cornea transplant, which replaces damaged tissue on the eye's clear surface, also is referred to as a corneal transplant, keratoplasty, penetrating keratoplasty (PK) or corneal graft.
A graft replaces central corneal tissue, damaged due to disease or injury, with healthy corneal tissue donated from a local eye bank. An unhealthy cornea affects your vision by scattering or distorting light and causing blurry or glary vision. A cornea transplant may be necessary to restore your functional vision.
Cornea transplants are performed routinely. In fact, of all tissue transplants, the most successful is a corneal transplant. The National Keratoconus Foundation estimates that more than 40,000 cornea transplants are performed in the United States each year. While most people undergoing a cornea transplant can expect a good outcome, graft rejection does occur in about 21 percent of cases (2004Ophthalmology textbook). However, medical management of graft rejection often can lead to healthy graft survival.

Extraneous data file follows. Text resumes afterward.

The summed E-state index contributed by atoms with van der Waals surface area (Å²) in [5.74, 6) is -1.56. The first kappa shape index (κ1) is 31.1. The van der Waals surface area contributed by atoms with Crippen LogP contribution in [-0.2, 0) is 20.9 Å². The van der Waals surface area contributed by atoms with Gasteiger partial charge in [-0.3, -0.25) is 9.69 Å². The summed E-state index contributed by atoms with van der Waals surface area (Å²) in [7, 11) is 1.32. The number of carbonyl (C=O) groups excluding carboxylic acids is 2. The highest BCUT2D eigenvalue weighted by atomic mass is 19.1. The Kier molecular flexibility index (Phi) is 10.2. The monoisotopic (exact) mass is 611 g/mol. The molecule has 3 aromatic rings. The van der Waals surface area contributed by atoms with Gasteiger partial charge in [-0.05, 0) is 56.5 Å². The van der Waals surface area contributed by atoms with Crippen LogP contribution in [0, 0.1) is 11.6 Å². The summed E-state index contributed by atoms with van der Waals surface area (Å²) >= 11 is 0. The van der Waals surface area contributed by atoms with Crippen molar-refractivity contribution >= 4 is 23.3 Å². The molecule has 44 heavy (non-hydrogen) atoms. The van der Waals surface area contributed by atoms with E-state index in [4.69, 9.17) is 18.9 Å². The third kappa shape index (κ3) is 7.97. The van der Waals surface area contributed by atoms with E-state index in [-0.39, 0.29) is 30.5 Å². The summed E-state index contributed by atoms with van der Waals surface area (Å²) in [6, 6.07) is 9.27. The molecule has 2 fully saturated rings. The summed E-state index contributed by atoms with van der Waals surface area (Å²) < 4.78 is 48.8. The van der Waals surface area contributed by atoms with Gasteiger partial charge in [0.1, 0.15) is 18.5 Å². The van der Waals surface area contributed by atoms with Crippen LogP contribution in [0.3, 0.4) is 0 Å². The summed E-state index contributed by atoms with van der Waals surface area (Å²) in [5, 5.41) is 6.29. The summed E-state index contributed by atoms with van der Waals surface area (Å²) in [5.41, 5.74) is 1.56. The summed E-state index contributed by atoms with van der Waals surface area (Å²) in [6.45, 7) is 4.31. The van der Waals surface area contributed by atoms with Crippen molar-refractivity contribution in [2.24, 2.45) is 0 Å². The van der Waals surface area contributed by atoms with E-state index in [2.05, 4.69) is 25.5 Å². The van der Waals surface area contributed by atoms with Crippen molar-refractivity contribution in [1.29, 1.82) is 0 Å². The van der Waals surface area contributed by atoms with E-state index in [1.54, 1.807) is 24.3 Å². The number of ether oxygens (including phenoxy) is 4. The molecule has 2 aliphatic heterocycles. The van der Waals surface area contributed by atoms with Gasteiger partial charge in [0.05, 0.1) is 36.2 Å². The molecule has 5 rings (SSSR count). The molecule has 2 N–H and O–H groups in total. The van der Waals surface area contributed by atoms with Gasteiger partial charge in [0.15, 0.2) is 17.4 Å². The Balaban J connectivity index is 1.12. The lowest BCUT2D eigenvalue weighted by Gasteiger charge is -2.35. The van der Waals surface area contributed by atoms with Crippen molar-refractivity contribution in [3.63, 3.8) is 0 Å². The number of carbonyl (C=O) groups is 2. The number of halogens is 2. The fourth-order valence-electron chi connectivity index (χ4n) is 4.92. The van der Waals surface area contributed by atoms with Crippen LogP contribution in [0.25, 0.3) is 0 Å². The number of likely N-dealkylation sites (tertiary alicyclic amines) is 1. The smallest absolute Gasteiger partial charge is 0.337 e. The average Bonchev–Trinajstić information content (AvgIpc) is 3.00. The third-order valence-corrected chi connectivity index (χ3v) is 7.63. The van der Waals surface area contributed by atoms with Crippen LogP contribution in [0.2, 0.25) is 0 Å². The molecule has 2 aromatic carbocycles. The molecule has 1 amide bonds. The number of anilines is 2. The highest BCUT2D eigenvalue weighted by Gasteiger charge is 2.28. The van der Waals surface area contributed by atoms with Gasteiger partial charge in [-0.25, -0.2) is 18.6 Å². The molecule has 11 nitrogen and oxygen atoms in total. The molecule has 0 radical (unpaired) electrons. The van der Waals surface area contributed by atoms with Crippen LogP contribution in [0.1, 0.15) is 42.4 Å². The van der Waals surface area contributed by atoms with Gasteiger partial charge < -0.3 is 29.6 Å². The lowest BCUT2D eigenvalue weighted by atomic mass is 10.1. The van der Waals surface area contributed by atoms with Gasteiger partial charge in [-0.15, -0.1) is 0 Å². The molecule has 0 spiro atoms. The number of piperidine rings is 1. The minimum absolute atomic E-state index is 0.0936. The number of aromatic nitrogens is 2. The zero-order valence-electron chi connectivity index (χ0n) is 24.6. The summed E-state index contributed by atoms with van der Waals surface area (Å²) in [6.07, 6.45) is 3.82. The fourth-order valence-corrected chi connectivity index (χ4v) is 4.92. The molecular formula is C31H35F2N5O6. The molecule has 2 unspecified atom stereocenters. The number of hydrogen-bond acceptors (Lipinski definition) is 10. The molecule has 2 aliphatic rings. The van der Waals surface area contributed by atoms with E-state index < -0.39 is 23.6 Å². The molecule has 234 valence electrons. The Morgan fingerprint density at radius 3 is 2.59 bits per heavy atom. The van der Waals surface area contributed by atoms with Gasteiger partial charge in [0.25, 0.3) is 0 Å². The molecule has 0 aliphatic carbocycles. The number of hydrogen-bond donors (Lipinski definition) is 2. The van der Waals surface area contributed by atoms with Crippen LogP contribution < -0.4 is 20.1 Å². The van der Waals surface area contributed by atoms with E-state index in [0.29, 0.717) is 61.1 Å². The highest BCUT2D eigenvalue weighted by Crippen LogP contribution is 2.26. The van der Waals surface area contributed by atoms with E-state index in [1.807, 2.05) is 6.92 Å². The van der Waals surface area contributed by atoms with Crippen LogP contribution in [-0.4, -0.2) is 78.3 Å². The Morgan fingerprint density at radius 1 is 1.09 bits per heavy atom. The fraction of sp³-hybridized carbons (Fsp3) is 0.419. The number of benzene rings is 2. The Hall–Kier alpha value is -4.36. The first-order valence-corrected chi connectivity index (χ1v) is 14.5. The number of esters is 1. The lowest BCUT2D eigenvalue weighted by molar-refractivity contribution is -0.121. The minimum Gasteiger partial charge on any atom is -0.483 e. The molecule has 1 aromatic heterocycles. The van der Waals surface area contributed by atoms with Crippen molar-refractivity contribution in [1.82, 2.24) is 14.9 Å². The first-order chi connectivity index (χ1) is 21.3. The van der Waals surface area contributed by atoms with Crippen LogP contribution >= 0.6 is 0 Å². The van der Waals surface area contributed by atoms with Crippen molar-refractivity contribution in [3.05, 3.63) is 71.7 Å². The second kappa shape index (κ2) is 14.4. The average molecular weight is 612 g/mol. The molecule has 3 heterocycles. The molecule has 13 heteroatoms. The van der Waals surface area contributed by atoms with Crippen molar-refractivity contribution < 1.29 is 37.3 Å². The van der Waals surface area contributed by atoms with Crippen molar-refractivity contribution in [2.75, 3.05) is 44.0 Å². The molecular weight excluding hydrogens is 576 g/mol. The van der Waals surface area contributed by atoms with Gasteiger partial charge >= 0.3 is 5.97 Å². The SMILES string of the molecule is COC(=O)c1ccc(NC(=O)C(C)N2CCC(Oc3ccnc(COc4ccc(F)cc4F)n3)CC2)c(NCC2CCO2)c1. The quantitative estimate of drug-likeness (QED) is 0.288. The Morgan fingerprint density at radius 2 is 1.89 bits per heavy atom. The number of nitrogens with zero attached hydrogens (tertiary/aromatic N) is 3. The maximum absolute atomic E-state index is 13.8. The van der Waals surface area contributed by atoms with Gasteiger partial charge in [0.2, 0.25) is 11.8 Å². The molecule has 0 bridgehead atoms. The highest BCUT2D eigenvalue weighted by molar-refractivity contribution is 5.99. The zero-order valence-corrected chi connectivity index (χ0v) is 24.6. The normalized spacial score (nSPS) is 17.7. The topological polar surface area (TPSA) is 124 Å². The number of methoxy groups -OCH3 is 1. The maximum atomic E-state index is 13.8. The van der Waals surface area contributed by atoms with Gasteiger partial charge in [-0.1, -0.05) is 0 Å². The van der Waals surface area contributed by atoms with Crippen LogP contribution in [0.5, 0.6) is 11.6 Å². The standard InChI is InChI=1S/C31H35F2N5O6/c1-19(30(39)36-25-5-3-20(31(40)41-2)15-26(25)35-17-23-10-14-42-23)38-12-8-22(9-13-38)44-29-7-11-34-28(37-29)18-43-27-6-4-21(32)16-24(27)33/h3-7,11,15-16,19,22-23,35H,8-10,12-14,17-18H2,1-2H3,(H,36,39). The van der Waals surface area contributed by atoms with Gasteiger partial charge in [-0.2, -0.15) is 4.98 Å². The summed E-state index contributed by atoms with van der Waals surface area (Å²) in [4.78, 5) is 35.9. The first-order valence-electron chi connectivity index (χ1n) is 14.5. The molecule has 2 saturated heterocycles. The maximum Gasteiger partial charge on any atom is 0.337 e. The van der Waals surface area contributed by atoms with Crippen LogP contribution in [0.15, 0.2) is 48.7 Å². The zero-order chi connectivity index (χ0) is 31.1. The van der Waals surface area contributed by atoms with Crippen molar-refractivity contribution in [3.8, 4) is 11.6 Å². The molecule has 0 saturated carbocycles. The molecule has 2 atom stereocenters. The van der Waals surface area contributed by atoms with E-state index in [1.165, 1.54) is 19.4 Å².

A new version of corneal transplant, known as Descemet's Stripping Endothelial Keratoplasty (DSEK), also has been introduced as a new surgical method that uses only a very thin portion of the cornea for transplant. In certain cases, this type of procedure may be preferred because it has advantages such as being less likely to create an irregular corneal surface (astigmatism) as a side effect.